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Tuesday, 4 December 1973
Page: 4238

Mr KEATING (Blaxland) - Mr Deputy Speaker,I would have preferred to speak after the suspension of the sitting for dinner because I will have only 5 minutes to speak now. The Deputy Leader of the Opposition (Mr Lynch) came in here today with his tongue very much in his cheek and talked about the Government's lack of performance in setting up the tribunal that was mentioned in the previous Government's legislation. What he failed to say was that the Australian Labor Party thought his Government's legislation was not much good, and it still thinks that is so. What the Treasurer (Mr Crean) is doing is just extending this legislation.

Mr Lynch - I made that point very clear in the House. I quoted one of your Ministers to indicate that you are not very worried if you are not doing anything to effect it.

Mr KEATING - You did not say that at all. What the Treasurer is doing is extending the legislation because, more by accident than by design, it has been effective in some ways in discouraging foreign companies from wanting to be scrutinised by an agency of the Federal Government. To that extent it has been somewhat successful. But it is the Government's intention to introduce a much more far-reaching piece of legislation than that which the previous Government introduced a year ago. In fact, the introduction by the previous Government of that legislation a year ago, after 23 years in office, could easily have been described as the most cynical, sham piece of politicking that we have seen in the history of this place. After 23 years of an open-door policy in respect of the inflow of foreign capital into Australia, into all of our industries, on the eve of the election when their electoral socks were sadly sagging, honourable members opposite decided that they would do something about foreign takeovers.

The Labor Party announced its policy in September 1972 and the previous Government cynically brought in a Bill in October 1972, just 2 weeks before the House rose and about 4 weeks before the Federal election. That shows the concern of the previous Government about the extent of foreign capital and foreign control over our industries. All we can say to that is that honourable members opposite were not very concerned until they realised that the issue of economic nationalism was such that their Parties could have been in jeopardy at the election. In a last ditch stand to save themselves they introduced this piece of very inadequate legislation.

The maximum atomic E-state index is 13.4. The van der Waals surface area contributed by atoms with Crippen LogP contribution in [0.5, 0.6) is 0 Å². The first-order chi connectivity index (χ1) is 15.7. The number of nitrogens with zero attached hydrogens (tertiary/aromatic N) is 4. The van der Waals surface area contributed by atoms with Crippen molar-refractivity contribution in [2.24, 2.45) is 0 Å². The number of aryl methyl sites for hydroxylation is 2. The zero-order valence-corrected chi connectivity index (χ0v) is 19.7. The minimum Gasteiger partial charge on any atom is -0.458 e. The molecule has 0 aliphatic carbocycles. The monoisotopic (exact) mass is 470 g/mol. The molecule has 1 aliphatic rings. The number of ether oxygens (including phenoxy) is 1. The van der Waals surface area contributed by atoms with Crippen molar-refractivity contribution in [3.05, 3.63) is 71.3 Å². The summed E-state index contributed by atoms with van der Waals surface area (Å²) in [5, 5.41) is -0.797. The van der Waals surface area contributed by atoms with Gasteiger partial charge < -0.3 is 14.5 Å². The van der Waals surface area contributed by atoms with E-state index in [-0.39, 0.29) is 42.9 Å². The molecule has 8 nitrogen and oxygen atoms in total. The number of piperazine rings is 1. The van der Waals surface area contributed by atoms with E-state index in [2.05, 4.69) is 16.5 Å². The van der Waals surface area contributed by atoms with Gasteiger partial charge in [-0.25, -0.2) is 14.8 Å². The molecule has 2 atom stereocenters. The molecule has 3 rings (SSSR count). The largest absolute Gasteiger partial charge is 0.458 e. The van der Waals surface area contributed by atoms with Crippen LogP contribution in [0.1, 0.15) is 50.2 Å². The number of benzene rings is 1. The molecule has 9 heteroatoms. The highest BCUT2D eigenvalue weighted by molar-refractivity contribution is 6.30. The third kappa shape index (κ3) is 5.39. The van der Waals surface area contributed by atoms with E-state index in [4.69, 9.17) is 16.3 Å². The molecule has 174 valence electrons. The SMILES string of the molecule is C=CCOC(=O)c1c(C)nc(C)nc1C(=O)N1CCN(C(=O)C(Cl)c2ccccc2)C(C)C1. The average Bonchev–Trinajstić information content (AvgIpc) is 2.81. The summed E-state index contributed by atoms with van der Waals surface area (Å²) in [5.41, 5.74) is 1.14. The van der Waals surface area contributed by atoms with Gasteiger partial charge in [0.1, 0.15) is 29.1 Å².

Mr Lynch - And you will wait 15 months before you review it. Where is your Bill?

Mr KEATING - As the Deputy Leader of the Opposition knows, the Labor Party has been considering a number of matters connected with this question of foreign capital inflow, not the least of which has been the movements in currency variations since last year and the introduction of a comprehensive national Companies Act which ought to have been a prelude to this sort of legislation. So when that is finally introduced it will give the legislation a much firmer footing. There have been other pieces of legislation and administrative actions such as the imposition of the 25 per cent - it has now been increased to 33J per cent - deposit on the inflow of capital into Australia.

Mr DEPUTY SPEAKER (Mr Scholes)Order!As. I did in relation to the previous Bill, this again is a faily narrow measure and it does not lend itself to a full range debate on the matter of foreign takeovers. It merely extends the life of the existing Act. I am just informing the honourable gentleman of that.. I ask him not to pursue much further the course he is pursuing.

Mr KEATING - I disagree with you, Mr Deputy Speaker.

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